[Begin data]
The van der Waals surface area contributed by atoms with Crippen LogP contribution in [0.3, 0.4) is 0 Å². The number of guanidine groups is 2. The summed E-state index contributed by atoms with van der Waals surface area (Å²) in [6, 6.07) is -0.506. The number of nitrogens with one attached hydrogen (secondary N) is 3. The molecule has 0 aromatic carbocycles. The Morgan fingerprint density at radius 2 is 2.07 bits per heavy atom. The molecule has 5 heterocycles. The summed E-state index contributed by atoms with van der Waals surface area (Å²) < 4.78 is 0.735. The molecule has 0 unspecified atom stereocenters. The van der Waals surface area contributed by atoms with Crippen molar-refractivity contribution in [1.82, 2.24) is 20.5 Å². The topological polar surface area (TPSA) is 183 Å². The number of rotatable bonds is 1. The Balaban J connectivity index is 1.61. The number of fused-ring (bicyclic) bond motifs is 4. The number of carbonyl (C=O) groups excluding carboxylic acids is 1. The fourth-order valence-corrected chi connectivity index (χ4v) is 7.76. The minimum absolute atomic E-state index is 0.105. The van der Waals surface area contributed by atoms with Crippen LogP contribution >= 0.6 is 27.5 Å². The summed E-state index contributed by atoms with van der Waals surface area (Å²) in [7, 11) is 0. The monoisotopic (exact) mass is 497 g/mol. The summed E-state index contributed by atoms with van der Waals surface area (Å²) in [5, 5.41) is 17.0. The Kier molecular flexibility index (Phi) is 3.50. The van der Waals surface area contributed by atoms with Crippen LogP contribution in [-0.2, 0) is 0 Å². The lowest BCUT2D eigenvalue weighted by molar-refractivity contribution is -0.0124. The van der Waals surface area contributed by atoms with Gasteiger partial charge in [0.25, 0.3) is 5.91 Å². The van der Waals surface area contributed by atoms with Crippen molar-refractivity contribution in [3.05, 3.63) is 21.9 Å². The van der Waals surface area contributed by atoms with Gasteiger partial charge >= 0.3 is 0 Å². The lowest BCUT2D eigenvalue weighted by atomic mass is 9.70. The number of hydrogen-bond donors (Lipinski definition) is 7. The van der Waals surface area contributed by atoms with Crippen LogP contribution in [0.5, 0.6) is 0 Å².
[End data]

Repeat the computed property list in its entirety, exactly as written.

The van der Waals surface area contributed by atoms with Crippen LogP contribution in [0.3, 0.4) is 0 Å². The number of guanidine groups is 2. The summed E-state index contributed by atoms with van der Waals surface area (Å²) in [6, 6.07) is -0.506. The number of nitrogens with one attached hydrogen (secondary N) is 3. The molecule has 0 aromatic carbocycles. The Morgan fingerprint density at radius 2 is 2.07 bits per heavy atom. The molecule has 5 heterocycles. The summed E-state index contributed by atoms with van der Waals surface area (Å²) < 4.78 is 0.735. The molecule has 0 unspecified atom stereocenters. The van der Waals surface area contributed by atoms with Crippen molar-refractivity contribution in [1.82, 2.24) is 20.5 Å². The topological polar surface area (TPSA) is 183 Å². The number of rotatable bonds is 1. The Balaban J connectivity index is 1.61. The number of fused-ring (bicyclic) bond motifs is 4. The number of carbonyl (C=O) groups excluding carboxylic acids is 1. The fourth-order valence-corrected chi connectivity index (χ4v) is 7.76. The minimum absolute atomic E-state index is 0.105. The van der Waals surface area contributed by atoms with Crippen LogP contribution >= 0.6 is 27.5 Å². The summed E-state index contributed by atoms with van der Waals surface area (Å²) in [7, 11) is 0. The monoisotopic (exact) mass is 497 g/mol. The summed E-state index contributed by atoms with van der Waals surface area (Å²) in [5, 5.41) is 17.0. The Kier molecular flexibility index (Phi) is 3.50. The van der Waals surface area contributed by atoms with Crippen LogP contribution in [-0.2, 0) is 0 Å². The lowest BCUT2D eigenvalue weighted by molar-refractivity contribution is -0.0124. The van der Waals surface area contributed by atoms with Gasteiger partial charge in [0.25, 0.3) is 5.91 Å². The van der Waals surface area contributed by atoms with Crippen molar-refractivity contribution in [3.05, 3.63) is 21.9 Å². The van der Waals surface area contributed by atoms with Gasteiger partial charge >= 0.3 is 0 Å². The lowest BCUT2D eigenvalue weighted by atomic mass is 9.70. The number of hydrogen-bond donors (Lipinski definition) is 7. The van der Waals surface area contributed by atoms with Crippen LogP contribution in [0.5, 0.6) is 0 Å².